Sofonisba Anguissola,  Double Portrait of a Lady and her Daughter, n.d.,  National Museum of Women in the Arts, Washington, D.C.. Accessed May 17, 2015, from http://clara.nmwa.org/index.php?g=detail&object_id=2050

 

Tertiary Sources

Arnesen, Anea,  Extant Italian dresses. (n.d.). Accessed May 17, 2015, from http://aneafiles.webs.com/renaissancegallery/extant.html

Arnold, Janet. Patterns of Fashion: The Cut and Construction of Clothes for Men and Women, C1560-1620. London: Macmillan ;, 1985.

Gnagy, Mathew. The Modern Maker. 2014

Landini, Roberta, and Bruna Niccoli. Moda a Firenze, 1540-1580: Lo Stile Di Eleonora Di Toledo E La Sua Influenza. Firenze: Pagliai Polistampa, 2005.

Mikhaila, Ninya, and Jane Davies. The Tudor Tailor: Reconstructing 16th-century Dress. Hollywood, Calif.: Costume and Fashion Press, 2006.

 

Footnotes:

[1] Italain dress terminology taken from Roberta Orsi Landini – Bruna Niccoli, Moda a Firenze 1540-1580 : Lo stile di Eleonora di Toledo e la sua influenza. (Pagliai Polistampa, 2005), 249-252.

[2] See Figures 1-3 for examples.

[3] Landini, 77.

[4] Idem, 82 ,132. Shows lower class front lacing gowns in lesser textiles.

[5] See figure 9 for example.

[6]Landini, 79.

[7] See figures 4-5 for examples

[8]Idem, 83.

[9] Arnold, Janet. Patterns of Fashion: The Cut and Construction of Clothes for Men and Women, c. 1560-1620. London: Macmillan, 1985,  103

[10]Landini, 88.

[11]Idem, 88.

[12]Idem, 84.

[13]Arnold, 104

[14]Landini, 88-89.

[15] Arnold, 104  See Figure 6.

[16] Arnold, 103

[17] Ninya Mikhaila, Jane Malcolm-Davies, The Tudor Tailor (QSM,2006), 53.  Also see Figure 6.

[18] Mathew Gnagy, The Modern Maker Vol. 1: Men’s Doublets. ( Mathew Gnagy, 2014), 55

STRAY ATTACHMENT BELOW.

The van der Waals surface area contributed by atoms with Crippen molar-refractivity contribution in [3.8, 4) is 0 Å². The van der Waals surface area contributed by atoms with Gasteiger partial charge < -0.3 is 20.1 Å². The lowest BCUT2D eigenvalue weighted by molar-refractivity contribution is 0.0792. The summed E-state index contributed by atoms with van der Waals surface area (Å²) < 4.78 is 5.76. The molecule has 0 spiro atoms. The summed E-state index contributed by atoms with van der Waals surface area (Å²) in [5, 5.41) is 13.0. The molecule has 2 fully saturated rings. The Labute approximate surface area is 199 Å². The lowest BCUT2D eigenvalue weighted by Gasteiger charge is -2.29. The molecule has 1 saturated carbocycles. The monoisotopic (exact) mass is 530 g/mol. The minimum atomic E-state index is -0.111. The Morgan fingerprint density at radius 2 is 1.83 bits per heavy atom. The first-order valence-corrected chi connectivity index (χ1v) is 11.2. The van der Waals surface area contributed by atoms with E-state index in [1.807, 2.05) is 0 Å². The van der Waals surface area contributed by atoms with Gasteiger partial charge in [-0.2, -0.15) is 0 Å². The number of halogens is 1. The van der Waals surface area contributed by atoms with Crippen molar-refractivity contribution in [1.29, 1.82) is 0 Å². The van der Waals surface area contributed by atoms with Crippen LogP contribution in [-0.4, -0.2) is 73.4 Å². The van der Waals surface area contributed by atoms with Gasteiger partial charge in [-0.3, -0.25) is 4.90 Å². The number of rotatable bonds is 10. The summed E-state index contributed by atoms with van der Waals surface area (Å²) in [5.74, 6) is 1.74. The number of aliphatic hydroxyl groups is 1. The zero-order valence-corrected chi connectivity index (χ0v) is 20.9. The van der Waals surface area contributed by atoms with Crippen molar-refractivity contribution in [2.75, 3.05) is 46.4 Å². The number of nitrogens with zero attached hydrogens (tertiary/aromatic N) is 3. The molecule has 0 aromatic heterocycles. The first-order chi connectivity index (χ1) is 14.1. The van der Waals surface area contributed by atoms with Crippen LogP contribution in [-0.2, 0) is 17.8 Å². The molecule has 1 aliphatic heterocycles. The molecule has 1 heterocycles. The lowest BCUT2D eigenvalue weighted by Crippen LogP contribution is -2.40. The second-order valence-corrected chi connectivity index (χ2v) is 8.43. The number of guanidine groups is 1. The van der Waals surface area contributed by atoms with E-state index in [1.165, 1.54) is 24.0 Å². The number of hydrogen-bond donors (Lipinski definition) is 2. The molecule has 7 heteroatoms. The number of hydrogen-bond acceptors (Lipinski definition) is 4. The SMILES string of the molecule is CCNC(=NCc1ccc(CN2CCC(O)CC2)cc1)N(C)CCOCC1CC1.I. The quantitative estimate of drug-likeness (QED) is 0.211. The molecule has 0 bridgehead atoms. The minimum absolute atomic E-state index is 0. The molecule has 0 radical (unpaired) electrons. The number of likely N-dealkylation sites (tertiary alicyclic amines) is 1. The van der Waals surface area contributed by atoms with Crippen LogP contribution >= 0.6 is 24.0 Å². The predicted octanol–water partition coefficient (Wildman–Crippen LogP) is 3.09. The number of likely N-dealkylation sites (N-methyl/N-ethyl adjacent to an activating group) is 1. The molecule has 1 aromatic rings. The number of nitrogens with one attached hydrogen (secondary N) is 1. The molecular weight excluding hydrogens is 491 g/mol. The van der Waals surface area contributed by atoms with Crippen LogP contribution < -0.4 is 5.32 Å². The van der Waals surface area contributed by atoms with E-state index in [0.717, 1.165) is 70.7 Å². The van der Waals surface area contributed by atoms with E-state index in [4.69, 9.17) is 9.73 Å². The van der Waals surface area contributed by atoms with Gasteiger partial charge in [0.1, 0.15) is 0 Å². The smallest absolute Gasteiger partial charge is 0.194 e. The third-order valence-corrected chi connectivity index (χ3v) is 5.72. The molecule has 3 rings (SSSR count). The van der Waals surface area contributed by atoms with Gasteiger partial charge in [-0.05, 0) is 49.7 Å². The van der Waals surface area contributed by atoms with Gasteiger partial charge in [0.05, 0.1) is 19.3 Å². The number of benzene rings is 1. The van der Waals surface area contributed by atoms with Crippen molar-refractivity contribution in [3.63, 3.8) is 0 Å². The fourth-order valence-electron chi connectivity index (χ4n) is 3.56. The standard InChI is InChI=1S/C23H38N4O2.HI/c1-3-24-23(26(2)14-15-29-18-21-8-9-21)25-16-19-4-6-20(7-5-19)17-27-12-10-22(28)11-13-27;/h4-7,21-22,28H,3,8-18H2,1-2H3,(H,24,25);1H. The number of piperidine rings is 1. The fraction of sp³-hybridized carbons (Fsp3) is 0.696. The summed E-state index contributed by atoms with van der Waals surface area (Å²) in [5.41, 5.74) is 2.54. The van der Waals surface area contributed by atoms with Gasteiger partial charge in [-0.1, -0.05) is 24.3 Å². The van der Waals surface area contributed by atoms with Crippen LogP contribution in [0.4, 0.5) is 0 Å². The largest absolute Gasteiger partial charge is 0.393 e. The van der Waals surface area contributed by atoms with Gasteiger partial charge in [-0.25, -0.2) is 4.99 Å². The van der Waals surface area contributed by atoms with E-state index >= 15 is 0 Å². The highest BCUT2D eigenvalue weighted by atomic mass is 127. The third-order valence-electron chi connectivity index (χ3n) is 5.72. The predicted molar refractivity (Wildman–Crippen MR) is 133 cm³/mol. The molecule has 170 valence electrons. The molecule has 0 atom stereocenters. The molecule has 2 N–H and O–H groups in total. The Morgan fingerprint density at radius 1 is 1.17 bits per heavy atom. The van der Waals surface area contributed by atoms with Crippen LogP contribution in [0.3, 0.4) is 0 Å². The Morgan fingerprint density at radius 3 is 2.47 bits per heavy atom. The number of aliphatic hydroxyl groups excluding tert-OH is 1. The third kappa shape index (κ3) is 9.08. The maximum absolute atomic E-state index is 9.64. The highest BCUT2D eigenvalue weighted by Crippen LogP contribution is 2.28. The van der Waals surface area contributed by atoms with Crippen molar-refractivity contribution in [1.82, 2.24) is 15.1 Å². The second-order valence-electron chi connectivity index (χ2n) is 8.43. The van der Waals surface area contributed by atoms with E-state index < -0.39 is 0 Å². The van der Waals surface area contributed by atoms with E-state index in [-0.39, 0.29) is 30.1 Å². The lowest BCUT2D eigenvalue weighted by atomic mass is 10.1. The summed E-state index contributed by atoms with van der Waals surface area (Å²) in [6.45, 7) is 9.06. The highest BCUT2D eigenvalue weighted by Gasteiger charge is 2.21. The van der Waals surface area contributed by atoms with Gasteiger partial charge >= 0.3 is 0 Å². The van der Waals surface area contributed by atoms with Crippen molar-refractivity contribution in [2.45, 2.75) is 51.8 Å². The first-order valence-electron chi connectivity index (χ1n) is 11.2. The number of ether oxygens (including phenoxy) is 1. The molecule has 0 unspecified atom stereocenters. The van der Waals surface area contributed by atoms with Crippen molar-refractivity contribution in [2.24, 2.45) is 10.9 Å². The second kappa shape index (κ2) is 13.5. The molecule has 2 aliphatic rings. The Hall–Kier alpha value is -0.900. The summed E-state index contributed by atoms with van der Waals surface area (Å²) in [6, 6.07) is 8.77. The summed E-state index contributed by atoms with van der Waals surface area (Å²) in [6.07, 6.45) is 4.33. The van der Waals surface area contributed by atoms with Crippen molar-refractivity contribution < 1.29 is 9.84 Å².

[19] Note: At each step in construction process, the pieces were first basted before stitching in earnest. This was done in contrasting thread for easier removal.  Some basting stitches are visible in the given pictures.

[20] Sadly, I did not document the earlier construction process, thus I do not have pictures of the making of the skirt. See figure 8 for approximate skirt layout.

[21] See Figure 9.

[22] See Figures 11- 17

[23] See Figure 18.

[24] See http://www.dellacivetta.org/alessandra/class-handouts/bodice-whipper/  for additional information construction and stitching techniques used . Also see figure 19.

[25] Arnold, 28,118

[26]  See figure 20.

[27] Arnesen, Renaissance stays. (n.d.). Retrieved May 18, 2015, from http://aneafiles.webs.com/renaissancegallery/stays.html

[28] See figure 6, 24, and 25.

[29] Arnold, 104. Also see figure 26.

[30] See figures 24-26

 

2 Comments

Add a Comment
  1. Thank you for your documentation. I have had problems in this area. I am working on a green 1560 toledo style.

    1. I am happy to answer any questions if I can!

Leave a Reply

Your email address will not be published. Required fields are marked *

Alessandra's Closet © 2015 Frontier Theme